…just like how the Quad Stage is too small for fast-rising indie group Big Thief (1:35 PM, Quad). A huge favorite of ours, the Brooklyn-based quartet have achieved a rarity in the past 12 months: releasing two albums that simply were among the very best of their respective years. Their 2016 debut, Masterpiece, was exactly that, and this year’s follow-up, Capacity, is even more remarkable. Big Thief are one of the most exciting bands to arrive in the past decade…

…while Alynda Segarra – a.k.a. Hurray For The Riff Raff (1:55 PM, Fort) – remains one of the most important singer-songwriters of our time. In an era where protest music has become received a new life, Segarra’s latest album, Navigator, may be the standard by which all will be judged. It just wasn’t a searing attack on those in power, but a call for all to rise up and regain control while also celebrating our cultures and communities. Her return to NFF will also be one to celebrate and behold…

…because not every year an artist is asked to return time and time again, but Carl Broemel (2:25 PM, Harbor) is one of the rare exceptions. This year marks Broemel’s third consecutive visit to NFF, although the previous two years he and his My Morning Jacket bandmates were backing Roger Waters and Ray Lamontagne, respectively. As he told us last year, he hoped to return to play songs from his new album, 4th of July. Now that his wish has been granted, Broemel’s gig is a rare opportunity to see one of music’s great guitarists turn down the volume to showcase his warm, intimate side…

…and speaking of rare opportunities, the Alone and Together (2:50 PM, Quad) set best defines what NFF is about. Alone and Together is not a band per se, but a unique collaboration that brings together five brilliant artists. Kevin Morby (who released one of the year’s best albums in City Music), Sam Cohen, Eric D. Johnson (of the Fruit Bats), Joe Russo, and Josh Kaufman will be the musicians on hand. They’ll be performing their own songs, tackling a few covers, and possibly offer a surprise single…

…which is what we’re expecting to hear during The Ballroom Thieves “Beantown Throwdown” (3:00 PM, Museum). The Ballroom Thieves have quickly become one of New England’s best Americana/folk groups, and their performance at last year’s NFF was legendary. This year, they’re bringing along their friends Tall Heights and Ryan Montbleau to showcase why Boston is developing a reputation as America’s next great music city. In the years to come, we fully expect all three groups to graduate to the bigger stages and ascend to the heights…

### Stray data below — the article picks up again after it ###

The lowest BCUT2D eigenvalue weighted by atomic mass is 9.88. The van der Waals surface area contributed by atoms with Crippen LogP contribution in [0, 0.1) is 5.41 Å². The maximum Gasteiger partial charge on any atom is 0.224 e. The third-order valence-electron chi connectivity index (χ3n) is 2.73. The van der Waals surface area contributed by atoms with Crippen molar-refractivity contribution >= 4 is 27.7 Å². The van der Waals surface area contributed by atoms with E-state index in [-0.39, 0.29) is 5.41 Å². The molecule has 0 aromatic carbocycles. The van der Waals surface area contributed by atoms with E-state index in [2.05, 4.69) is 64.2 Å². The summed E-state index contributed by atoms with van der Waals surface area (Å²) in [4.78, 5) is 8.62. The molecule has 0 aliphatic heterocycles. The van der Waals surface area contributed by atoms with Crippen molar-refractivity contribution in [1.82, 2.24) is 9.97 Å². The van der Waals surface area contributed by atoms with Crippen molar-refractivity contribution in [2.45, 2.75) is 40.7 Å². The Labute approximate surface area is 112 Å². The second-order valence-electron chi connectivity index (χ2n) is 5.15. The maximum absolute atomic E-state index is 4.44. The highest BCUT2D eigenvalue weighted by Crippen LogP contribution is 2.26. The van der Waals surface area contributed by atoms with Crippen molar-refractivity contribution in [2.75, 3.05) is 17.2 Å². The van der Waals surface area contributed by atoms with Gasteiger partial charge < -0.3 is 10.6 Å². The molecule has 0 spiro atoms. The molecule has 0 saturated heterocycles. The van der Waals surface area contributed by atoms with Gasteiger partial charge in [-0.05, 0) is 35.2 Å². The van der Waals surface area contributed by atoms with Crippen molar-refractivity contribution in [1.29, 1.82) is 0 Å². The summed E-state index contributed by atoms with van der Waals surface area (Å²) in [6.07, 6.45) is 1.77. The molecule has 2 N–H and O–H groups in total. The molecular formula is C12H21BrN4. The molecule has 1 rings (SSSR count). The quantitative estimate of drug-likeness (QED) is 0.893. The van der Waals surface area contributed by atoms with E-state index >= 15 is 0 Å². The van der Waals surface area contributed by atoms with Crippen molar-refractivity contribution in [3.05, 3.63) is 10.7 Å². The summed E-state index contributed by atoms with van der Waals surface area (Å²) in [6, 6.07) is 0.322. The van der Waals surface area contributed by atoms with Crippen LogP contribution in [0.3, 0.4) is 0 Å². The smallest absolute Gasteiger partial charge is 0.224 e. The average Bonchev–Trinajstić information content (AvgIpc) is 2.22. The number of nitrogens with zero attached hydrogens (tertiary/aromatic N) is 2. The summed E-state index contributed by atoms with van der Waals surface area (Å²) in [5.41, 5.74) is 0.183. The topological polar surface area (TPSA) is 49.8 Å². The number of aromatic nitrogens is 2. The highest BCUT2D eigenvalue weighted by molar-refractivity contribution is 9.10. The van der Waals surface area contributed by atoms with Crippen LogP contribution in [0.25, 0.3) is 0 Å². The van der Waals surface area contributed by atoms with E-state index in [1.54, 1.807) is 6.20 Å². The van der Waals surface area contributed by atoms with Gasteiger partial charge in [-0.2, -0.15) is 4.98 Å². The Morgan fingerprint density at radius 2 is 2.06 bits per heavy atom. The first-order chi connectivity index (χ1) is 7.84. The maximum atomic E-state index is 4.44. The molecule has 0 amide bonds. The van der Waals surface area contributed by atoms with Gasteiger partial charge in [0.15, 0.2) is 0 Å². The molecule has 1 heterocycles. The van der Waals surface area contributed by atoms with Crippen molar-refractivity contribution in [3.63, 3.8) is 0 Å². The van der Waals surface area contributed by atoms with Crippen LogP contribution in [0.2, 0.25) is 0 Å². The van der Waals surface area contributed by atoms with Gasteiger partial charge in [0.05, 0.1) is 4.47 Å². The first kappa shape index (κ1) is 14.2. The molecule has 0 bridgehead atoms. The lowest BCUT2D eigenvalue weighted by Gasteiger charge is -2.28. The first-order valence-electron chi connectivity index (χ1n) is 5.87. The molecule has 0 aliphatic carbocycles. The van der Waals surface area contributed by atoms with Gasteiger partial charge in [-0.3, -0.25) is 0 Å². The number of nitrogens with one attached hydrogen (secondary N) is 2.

…that wife-and-husband duo Shovels and Rope (3:10 PM, Fort) have achieved in their nearly 10 years together. One of the bands at the forefront of the Americana revival earlier this decade, Cary Ann Hearst and Michael Trent have become staples of Billboard charts. Despite their popularity, they haven’t succumbed to the pitfalls of mainstream popularity, but instead have remained true to their roots…

…while down-to-earth and honest are also perfect adjectives to describe Brent Cobb (3:45 PM, Harbor). The Nashville-based artist is, in our minds, like a young Ryan Adams, just without the pinball machines and giant stuffed bear and a bit more twang. But similar to the alt-country superstar, Cobb writes music straight from the heart, never shy to share his emotions with listeners…

…like Ben Gibbard (4:10 PM, Quad), who has carved out a twenty-year career by writing emotive songs with his band Death Cab for Cutie. His solo performance at NFF is one of the great curiosities. Will he perform new songs or transform DCFC’s indie pop-rock flair for a folk festival? Gibbard’s set is the most unpredictable of the day, which makes it a really intriguing one…

…but on the other side of the festival grounds The Head and the Heart (4:40 PM, Fort) will offer their usual recipe of euphoric Americana/folk-pop fare. Expect lots of “ooh ooh ooh” singalong moments, upbeat numbers, and just a good old time. This is the one show during the day where a party atmosphere will break out. So grab a beverage, put on the sunscreen, and have a grand old time dancing the hour away…

…or grab a seat and get ready to laugh when Nancy and Beth take to the Harbor Stage (5:05 PM, Harbor). Comprised of actresses Megan Mullally and Stephanie Hunt, the duo describe themselves as a punk-Vaudeville band. In other words, expect light-hearted fare played to some serious music. Although given this is NFF and anything can happen, especially with Parks and Recreation‘s Nick Offerman joining them, this set will likely be full of surprises and memorable moments…

..while we fully expect Regina Spektor (5:35 PM, Quad) to leave us in awe like she did in March while performing in Montreal. The Russian-born, New York-based singer-songwriter is a chameleon. Smoky jazz numbers, elegant piano-driven ballads, cunning “anti-folk” songs, and even the occasional foray into punk and rock, Spektor’s boundaries are borderless. Given her range, this is the one show we think is most likely to yield several, unexpected collaborations…

…but we’re not expecting the same for the night’s headliners since Fleet Foxes (6:15 PM, Fort) reforming after six years away is a collaboration in itself. Despite the lengthy hiatus, Fleet Foxes’s third album, Crack Up, revealed a band still at the top of the game and eager to challenge how we experience music. At long last, for thousands of people on Friday, this will be their first chance to be consumed by the brilliance of Robin Pecknold, Skyler Skjelset, Casey Wescott, Christian Wargo, and Morgan Henderson. This will be an evening to remember.

Share This Article On...

Facebooktwittergoogle_plusredditpinteresttumblrFacebooktwittergoogle_plusredditpinteresttumblr

Follow The Revue On...

FacebooktwitteryoutubetumblrinstagramFacebooktwitteryoutubetumblrinstagram

Leave a Comment

Your email address will not be published. Required fields are marked *